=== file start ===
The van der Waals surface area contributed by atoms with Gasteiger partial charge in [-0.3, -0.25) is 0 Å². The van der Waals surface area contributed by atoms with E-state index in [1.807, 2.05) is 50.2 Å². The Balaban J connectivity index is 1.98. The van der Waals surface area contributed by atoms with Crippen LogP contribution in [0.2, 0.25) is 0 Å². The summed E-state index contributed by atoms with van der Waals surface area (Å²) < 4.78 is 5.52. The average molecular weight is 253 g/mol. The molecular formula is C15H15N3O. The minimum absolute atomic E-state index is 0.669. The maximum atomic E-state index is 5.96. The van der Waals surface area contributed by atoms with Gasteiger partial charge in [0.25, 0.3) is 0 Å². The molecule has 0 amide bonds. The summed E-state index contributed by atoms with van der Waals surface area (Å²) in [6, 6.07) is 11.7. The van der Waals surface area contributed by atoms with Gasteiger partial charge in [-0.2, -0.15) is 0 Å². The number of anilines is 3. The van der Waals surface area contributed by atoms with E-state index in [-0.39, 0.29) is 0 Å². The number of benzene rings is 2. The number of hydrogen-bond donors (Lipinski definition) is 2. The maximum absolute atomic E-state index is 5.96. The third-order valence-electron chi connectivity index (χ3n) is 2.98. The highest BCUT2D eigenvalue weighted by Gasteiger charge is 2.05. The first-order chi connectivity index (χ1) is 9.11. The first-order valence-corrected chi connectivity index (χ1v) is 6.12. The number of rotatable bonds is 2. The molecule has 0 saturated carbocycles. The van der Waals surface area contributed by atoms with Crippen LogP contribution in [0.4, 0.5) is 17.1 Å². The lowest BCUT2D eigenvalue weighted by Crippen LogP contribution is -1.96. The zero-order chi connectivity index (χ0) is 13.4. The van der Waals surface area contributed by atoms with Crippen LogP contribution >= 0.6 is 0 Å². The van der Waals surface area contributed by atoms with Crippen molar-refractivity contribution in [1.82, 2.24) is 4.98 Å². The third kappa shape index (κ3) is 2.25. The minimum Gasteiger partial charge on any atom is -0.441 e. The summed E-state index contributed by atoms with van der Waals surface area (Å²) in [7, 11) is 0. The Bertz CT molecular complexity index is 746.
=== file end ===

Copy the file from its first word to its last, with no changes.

The van der Waals surface area contributed by atoms with Gasteiger partial charge in [-0.3, -0.25) is 0 Å². The van der Waals surface area contributed by atoms with E-state index in [1.807, 2.05) is 50.2 Å². The Balaban J connectivity index is 1.98. The van der Waals surface area contributed by atoms with Crippen LogP contribution in [0.2, 0.25) is 0 Å². The summed E-state index contributed by atoms with van der Waals surface area (Å²) < 4.78 is 5.52. The average molecular weight is 253 g/mol. The molecular formula is C15H15N3O. The minimum absolute atomic E-state index is 0.669. The maximum atomic E-state index is 5.96. The van der Waals surface area contributed by atoms with Gasteiger partial charge in [0.25, 0.3) is 0 Å². The molecule has 0 amide bonds. The summed E-state index contributed by atoms with van der Waals surface area (Å²) in [6, 6.07) is 11.7. The van der Waals surface area contributed by atoms with Gasteiger partial charge in [-0.2, -0.15) is 0 Å². The number of anilines is 3. The van der Waals surface area contributed by atoms with E-state index in [-0.39, 0.29) is 0 Å². The number of benzene rings is 2. The number of hydrogen-bond donors (Lipinski definition) is 2. The maximum absolute atomic E-state index is 5.96. The third-order valence-electron chi connectivity index (χ3n) is 2.98. The highest BCUT2D eigenvalue weighted by Gasteiger charge is 2.05. The first-order chi connectivity index (χ1) is 9.11. The first-order valence-corrected chi connectivity index (χ1v) is 6.12. The number of rotatable bonds is 2. The molecule has 0 saturated carbocycles. The van der Waals surface area contributed by atoms with Crippen LogP contribution in [0.4, 0.5) is 17.1 Å². The lowest BCUT2D eigenvalue weighted by Crippen LogP contribution is -1.96. The zero-order chi connectivity index (χ0) is 13.4. The van der Waals surface area contributed by atoms with Crippen LogP contribution >= 0.6 is 0 Å². The van der Waals surface area contributed by atoms with Crippen molar-refractivity contribution in [1.82, 2.24) is 4.98 Å². The third kappa shape index (κ3) is 2.25. The minimum Gasteiger partial charge on any atom is -0.441 e. The summed E-state index contributed by atoms with van der Waals surface area (Å²) in [7, 11) is 0. The Bertz CT molecular complexity index is 746.